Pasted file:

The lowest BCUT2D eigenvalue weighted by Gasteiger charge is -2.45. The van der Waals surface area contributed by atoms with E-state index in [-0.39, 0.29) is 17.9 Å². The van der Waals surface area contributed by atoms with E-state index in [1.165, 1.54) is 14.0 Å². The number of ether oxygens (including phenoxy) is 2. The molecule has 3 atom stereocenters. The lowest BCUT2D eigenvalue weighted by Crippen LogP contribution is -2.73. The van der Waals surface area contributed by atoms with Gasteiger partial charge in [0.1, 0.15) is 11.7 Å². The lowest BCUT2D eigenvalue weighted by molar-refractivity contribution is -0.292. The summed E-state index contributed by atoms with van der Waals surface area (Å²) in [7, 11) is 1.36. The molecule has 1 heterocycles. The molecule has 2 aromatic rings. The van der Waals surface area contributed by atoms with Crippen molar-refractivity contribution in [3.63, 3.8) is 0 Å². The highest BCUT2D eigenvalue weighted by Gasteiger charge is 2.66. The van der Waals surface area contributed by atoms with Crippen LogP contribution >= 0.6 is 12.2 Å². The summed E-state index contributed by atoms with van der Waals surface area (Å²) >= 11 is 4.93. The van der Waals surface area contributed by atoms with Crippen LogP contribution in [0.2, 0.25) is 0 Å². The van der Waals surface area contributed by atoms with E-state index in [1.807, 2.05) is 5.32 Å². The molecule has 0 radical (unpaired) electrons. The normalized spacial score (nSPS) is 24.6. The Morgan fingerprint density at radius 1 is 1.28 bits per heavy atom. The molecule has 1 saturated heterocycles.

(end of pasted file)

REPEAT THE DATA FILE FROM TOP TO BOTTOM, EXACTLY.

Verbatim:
The lowest BCUT2D eigenvalue weighted by Gasteiger charge is -2.45. The van der Waals surface area contributed by atoms with E-state index in [-0.39, 0.29) is 17.9 Å². The van der Waals surface area contributed by atoms with E-state index in [1.165, 1.54) is 14.0 Å². The number of ether oxygens (including phenoxy) is 2. The molecule has 3 atom stereocenters. The lowest BCUT2D eigenvalue weighted by Crippen LogP contribution is -2.73. The van der Waals surface area contributed by atoms with Gasteiger partial charge in [0.1, 0.15) is 11.7 Å². The lowest BCUT2D eigenvalue weighted by molar-refractivity contribution is -0.292. The summed E-state index contributed by atoms with van der Waals surface area (Å²) in [7, 11) is 1.36. The molecule has 1 heterocycles. The molecule has 2 aromatic rings. The van der Waals surface area contributed by atoms with Crippen molar-refractivity contribution in [3.63, 3.8) is 0 Å². The highest BCUT2D eigenvalue weighted by Gasteiger charge is 2.66. The van der Waals surface area contributed by atoms with Crippen LogP contribution >= 0.6 is 12.2 Å². The summed E-state index contributed by atoms with van der Waals surface area (Å²) >= 11 is 4.93. The van der Waals surface area contributed by atoms with Crippen LogP contribution in [0.2, 0.25) is 0 Å². The van der Waals surface area contributed by atoms with E-state index in [1.807, 2.05) is 5.32 Å². The molecule has 0 radical (unpaired) electrons. The normalized spacial score (nSPS) is 24.6. The Morgan fingerprint density at radius 1 is 1.28 bits per heavy atom. The molecule has 1 saturated heterocycles.